In a clear break with all past American administrations, the Obama administration joined with 188 other signatories to the nuclear non-proliferation treaty, to pass a resolution urging Israel to sign the treaty and open its nuclear facilities to international inspection. Doing so would destroy Israel’s longstanding policy of maintaining nuclear ambiguity. The resolution also furthers the process of delegitimization of Israel by placing it in defiance of an unanimous international resolution, while giving Iran’s nuclear program an important talking point: Iran’s evasion of international inspections makes it no worse than Israel.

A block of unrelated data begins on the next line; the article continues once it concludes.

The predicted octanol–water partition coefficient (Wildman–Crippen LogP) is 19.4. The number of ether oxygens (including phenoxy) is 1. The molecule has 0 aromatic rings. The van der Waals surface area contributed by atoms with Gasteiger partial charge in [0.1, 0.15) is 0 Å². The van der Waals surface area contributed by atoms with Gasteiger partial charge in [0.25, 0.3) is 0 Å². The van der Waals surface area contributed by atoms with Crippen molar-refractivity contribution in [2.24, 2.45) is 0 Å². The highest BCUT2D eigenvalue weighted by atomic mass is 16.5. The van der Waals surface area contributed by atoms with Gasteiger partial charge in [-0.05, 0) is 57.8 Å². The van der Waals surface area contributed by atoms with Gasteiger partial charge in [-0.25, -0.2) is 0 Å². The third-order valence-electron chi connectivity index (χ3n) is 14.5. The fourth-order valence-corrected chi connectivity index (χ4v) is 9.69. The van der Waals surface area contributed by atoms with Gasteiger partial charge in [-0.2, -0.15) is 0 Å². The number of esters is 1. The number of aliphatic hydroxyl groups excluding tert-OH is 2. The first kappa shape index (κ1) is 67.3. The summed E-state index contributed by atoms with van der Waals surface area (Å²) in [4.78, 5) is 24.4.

At times America’s stance to Israel has veered close to outright hostility, as in the manufactured crisis during and after Vice-President Joseph Biden’s March visit, over a local planning commission’s preliminary approval of new homes adjacent to an existent Jewish neighborhood in Jerusalem. Secretary of State Clinton let it be known, through State Department spokesman Phillip Crowley, that in her almost hour-long dressing down of Prime Minister Netanyahu she had termed the action an “insult to the United States,” injurious to “American interests,” and as sending a “deeply negative signal about Israel’s approach to the bilateral relationship.” President Obama went further, suggesting that America was paying a price in blood in Iraq and Afghanistan because of the failure to achieve peace between Israel and the Palestinians — a failure for which the principal onus fell, as always, on Israel. On his next visit to Washington D.C., Prime Minister Netanyahu was subjected to humiliation rituals visited on no other head of state: He was left sitting downstairs while the president ate dinner with his family and no photograph was taken of him with the president.